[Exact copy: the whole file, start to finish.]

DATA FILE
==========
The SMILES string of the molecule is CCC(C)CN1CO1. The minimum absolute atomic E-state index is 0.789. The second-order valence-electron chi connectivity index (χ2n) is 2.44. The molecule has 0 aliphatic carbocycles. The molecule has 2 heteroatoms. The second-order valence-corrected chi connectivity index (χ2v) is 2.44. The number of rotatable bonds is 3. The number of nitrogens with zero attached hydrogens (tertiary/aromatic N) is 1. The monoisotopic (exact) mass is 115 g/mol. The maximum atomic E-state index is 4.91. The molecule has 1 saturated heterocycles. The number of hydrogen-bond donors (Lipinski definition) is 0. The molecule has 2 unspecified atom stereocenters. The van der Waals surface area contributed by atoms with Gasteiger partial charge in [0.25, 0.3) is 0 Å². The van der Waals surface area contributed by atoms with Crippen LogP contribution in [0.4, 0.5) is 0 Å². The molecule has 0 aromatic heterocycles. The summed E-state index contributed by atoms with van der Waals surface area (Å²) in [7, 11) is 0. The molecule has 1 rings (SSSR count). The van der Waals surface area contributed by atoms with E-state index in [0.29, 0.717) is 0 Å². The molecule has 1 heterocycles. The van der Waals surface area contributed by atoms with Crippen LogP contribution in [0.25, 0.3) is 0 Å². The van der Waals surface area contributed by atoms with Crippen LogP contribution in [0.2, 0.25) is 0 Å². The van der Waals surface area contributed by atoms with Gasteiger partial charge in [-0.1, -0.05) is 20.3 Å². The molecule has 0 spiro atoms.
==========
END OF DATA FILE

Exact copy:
The SMILES string of the molecule is CCC(C)CN1CO1. The minimum absolute atomic E-state index is 0.789. The second-order valence-electron chi connectivity index (χ2n) is 2.44. The molecule has 0 aliphatic carbocycles. The molecule has 2 heteroatoms. The second-order valence-corrected chi connectivity index (χ2v) is 2.44. The number of rotatable bonds is 3. The number of nitrogens with zero attached hydrogens (tertiary/aromatic N) is 1. The monoisotopic (exact) mass is 115 g/mol. The maximum atomic E-state index is 4.91. The molecule has 1 saturated heterocycles. The number of hydrogen-bond donors (Lipinski definition) is 0. The molecule has 2 unspecified atom stereocenters. The van der Waals surface area contributed by atoms with Gasteiger partial charge in [0.25, 0.3) is 0 Å². The van der Waals surface area contributed by atoms with Crippen LogP contribution in [0.4, 0.5) is 0 Å². The molecule has 0 aromatic heterocycles. The summed E-state index contributed by atoms with van der Waals surface area (Å²) in [7, 11) is 0. The molecule has 1 rings (SSSR count). The van der Waals surface area contributed by atoms with E-state index in [0.29, 0.717) is 0 Å². The molecule has 1 heterocycles. The van der Waals surface area contributed by atoms with Crippen LogP contribution in [0.25, 0.3) is 0 Å². The van der Waals surface area contributed by atoms with Crippen LogP contribution in [0.2, 0.25) is 0 Å². The van der Waals surface area contributed by atoms with Gasteiger partial charge in [-0.1, -0.05) is 20.3 Å². The molecule has 0 spiro atoms.